Amazing. Outstanding. Incredible. These are words that mean roughly the same thing.

Okay, they also describe the construction of this figure perfectly. It really is remarkably made. I love the stony look of the polystone body parts, and the costume is just completely rad. I’m told by Batman News editor Sean Aune that the vinyl in his tunic and cape are an “interesting choice,” because vinyl is a historically problematic material in costume-making, so I’ll be keeping my eyes on this to see how it ages. But in terms of how it looks and feels out of the box, it’s just great.

As I allude to in the video, there’s some light bleed at the edge of Darkseid’s face when the light-up feature is activated. This happens with all of the faces, and even if I try very hard to position the face “just so,” it’s noticeable. I don’t find it particularly bothersome, but it’s worth noting. I wouldn’t go so far as to officially designate it a design flaw, but whether accepted tradeoff or legitimate flaw, it’s there, so you should know about it.

I think I’ve mentioned this every time I’ve reviewed a Mezco product, but I love the ball-and-socket connectors that they use for swappable parts. Some manufacturers will use this for heads (I’m thinking of Hasbro’s Marvel Legends figures at the moment), but I’ve never seen another do so for hands. And so instead of having hands with a little post at the bottom and single-axis movement, you have hands with sockets that connect to a ball on the arm, and you get a much larger range of motion. I also have to assume that such construction will last much, much longer than a tiny plastic shaft getting stressed against the arm on all of those other figures.

The metal parts have the benefit of looking metal, which is in itself very nice, but they’re also hefty, and they give Darkseid the premium feel he deserves for the premium price that we’ve been asked to pay for him. Many folks would balk at paying over $100 for 1/12-scale action figure, and I used to be one of them. But all I can say is that this is unlike any other figure that I’ve ever held, and if you’re willing to pay $60-$80 for a normal Mezco, or an SHFiguarts or Medicom, then you should seriously consider what you’re getting for the extra money when you spring for Darkseid.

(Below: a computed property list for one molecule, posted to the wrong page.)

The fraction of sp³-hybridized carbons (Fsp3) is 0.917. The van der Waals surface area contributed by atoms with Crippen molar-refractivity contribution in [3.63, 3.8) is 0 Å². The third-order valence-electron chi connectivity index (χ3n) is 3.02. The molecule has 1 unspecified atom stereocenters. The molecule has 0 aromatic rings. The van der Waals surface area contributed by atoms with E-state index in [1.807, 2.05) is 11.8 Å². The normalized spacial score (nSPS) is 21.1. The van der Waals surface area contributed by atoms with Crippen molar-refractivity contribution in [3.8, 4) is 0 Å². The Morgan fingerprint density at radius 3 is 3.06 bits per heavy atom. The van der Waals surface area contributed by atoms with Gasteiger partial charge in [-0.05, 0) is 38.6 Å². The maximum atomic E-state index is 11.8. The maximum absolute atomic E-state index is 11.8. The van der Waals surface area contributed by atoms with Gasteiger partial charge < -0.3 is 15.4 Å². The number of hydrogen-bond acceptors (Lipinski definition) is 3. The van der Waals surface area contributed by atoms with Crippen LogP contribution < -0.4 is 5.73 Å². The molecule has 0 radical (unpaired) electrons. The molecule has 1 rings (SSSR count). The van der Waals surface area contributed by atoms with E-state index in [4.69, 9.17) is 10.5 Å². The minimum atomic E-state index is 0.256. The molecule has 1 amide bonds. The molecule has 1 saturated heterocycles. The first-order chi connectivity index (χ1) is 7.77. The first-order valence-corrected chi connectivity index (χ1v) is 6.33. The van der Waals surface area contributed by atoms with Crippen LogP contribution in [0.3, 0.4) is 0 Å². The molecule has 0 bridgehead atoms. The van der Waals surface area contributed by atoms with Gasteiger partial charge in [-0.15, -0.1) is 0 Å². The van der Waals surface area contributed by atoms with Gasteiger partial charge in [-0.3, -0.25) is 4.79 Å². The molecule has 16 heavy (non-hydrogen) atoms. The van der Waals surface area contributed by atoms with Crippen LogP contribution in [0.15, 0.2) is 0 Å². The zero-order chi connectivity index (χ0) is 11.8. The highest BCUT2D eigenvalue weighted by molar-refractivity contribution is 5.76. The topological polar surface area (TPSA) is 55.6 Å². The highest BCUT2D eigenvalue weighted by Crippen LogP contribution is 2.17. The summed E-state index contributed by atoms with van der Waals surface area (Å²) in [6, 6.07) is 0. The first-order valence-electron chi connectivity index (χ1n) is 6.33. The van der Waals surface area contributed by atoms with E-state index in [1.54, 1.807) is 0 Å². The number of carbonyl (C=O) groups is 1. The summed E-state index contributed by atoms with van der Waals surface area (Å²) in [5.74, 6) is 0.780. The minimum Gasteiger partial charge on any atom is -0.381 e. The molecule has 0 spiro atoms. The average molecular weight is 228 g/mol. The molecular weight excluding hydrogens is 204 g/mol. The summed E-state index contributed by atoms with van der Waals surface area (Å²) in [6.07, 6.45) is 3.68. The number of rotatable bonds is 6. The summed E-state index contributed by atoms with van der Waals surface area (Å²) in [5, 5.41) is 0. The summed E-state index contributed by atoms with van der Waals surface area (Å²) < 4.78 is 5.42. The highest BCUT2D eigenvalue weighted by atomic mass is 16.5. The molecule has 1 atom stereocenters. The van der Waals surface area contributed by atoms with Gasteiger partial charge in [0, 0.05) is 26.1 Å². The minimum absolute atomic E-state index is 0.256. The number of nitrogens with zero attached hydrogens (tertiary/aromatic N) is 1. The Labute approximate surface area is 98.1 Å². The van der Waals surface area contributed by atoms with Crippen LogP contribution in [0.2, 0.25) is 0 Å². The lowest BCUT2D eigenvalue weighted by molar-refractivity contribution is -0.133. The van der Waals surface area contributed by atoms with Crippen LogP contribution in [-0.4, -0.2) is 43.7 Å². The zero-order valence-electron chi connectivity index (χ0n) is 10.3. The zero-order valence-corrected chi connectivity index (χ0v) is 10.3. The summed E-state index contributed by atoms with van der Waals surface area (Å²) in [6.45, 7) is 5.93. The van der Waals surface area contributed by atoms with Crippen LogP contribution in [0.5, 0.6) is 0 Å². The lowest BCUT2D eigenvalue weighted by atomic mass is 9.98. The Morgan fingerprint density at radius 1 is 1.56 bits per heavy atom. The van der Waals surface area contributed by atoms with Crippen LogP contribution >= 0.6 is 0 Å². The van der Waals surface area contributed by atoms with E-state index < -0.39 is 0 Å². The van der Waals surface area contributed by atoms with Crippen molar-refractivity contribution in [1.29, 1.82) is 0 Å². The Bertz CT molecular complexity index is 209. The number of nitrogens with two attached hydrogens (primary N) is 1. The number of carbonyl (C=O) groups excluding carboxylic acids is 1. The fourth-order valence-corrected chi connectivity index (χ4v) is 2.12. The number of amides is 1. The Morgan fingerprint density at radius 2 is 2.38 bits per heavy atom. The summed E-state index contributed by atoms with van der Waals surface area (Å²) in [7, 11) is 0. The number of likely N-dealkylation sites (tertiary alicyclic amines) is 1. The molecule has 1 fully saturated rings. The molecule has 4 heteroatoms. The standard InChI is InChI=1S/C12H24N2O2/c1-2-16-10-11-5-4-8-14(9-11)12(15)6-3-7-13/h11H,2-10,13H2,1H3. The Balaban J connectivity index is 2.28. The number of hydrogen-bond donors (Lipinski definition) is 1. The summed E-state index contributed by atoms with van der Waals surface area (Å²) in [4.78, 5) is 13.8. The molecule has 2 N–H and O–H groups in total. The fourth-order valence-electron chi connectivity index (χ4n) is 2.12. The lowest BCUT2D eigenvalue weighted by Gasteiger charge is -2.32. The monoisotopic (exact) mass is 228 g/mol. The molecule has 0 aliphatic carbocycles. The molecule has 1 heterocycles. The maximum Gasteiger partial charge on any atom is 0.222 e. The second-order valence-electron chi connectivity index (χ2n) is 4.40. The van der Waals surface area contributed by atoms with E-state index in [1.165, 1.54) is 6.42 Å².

The articulation is about what you’d expect. Darkseid has the standard joint movement, but he’s a bit limited at the chest and the hips. I tried getting him into the one-knee-on-the-ground pose that I used when Batman fought Nacho Libre, but I was unsuccessful. If you’ve got the cape installed, this further limits his shoulder movement, but that’s to be expected. All-in-all, I think you’ll be satisfied that you can pose Darkseid in poses that make sense for Darkseid.


This is another smash hit for Mezco. At an above-$100 premium, they won’t sell as many of these as they do of their other figures in the One:12 line, and that’s a shame. I’m not sure if there’s anything else like this on the market, from the construction to the thoughtful parts, and the packaging. I love mine, and if you can pony up, I think you’ll love yours, too.

Notice: This item was purchased with personal funds and was not provided by the manufacturer.